Atlantic Legal represented three eminent scientists, Richard Wilson and two Nobel laureates in Physics, supporting the defendants in resisting a challenge to the U.S. government’s support of the Large Hadron Collider (LHC), a subatomic particle accelerator built and operated by the European Organization for Nuclear Research (CERN) near Geneva, Switzerland.
The plaintiffs sued the United States Department of Energy, the National Science Foundation, and CERN, claiming that their financial participation in the LHC project was a major government action that required preparation of an environmental impact statement before the United States undertook its action and that they violated National Environmental Policy Act (NEPA). Plaintiffs, who claim to be scientists, assert that the LHC can produce black holes or other cosmological anomalies which threaten the very existence of the planet. The district court (in which we also filed an amicus brief) granted the federal defendants’ motion to dismiss.
One of the plaintiffs appealed and we filed a brief in support of Respondents. Appellant’s argument focuses in significant part on our brief below. Our brief demonstrates that Appellants brief shows a deep and fundamental misunderstanding of the scientific process, and argues that the LHC does not present a significant risk to the environment.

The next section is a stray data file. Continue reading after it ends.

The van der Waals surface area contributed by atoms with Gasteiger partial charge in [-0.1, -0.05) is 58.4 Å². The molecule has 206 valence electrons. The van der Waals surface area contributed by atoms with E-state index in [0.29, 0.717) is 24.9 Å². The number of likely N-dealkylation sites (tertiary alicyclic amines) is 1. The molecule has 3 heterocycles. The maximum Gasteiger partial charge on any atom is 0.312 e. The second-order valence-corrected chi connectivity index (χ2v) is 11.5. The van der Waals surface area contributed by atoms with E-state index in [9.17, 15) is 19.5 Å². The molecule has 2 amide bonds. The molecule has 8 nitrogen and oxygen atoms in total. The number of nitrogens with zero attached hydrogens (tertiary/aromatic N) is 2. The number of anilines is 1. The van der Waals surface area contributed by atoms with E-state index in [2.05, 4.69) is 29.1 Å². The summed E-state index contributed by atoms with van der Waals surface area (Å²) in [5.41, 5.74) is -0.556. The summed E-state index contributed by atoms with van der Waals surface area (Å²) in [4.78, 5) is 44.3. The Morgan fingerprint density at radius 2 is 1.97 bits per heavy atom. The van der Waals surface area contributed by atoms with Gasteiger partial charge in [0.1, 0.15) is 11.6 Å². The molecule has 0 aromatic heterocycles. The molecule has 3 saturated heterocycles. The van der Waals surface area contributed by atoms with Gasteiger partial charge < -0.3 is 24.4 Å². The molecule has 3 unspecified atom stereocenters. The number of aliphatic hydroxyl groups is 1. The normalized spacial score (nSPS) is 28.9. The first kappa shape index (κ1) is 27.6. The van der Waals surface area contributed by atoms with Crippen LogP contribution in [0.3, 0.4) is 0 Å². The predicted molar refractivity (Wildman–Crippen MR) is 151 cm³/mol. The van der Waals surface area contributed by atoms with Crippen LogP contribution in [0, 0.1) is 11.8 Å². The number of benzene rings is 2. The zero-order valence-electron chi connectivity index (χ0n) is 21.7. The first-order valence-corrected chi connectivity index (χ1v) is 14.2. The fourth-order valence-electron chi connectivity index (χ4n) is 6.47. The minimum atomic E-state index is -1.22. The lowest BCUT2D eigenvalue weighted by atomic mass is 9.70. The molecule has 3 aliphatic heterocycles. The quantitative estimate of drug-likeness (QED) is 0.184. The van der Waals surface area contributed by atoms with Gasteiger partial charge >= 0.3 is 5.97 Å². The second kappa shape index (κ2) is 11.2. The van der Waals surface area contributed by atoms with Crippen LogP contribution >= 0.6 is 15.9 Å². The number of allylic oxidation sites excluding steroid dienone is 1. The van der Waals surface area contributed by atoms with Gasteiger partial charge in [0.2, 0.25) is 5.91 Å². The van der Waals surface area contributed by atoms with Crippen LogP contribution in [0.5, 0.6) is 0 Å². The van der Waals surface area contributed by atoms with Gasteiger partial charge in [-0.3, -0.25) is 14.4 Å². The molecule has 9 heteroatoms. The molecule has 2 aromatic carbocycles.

In late August 2010 the Ninth Circuit affirmed the district court’s dismissal of the case, holding that the plaintiffs had not established a direct or imminent injury, and therefore did not have standing. In the meantime, the Large Hadron Collider at CERN began operation, and so far has produced no black holes or other catastrophic cosmological anomalies.
To view Atlantic Legals brief, please click here.
To view the Ninth Circuit Court opinion , please click here.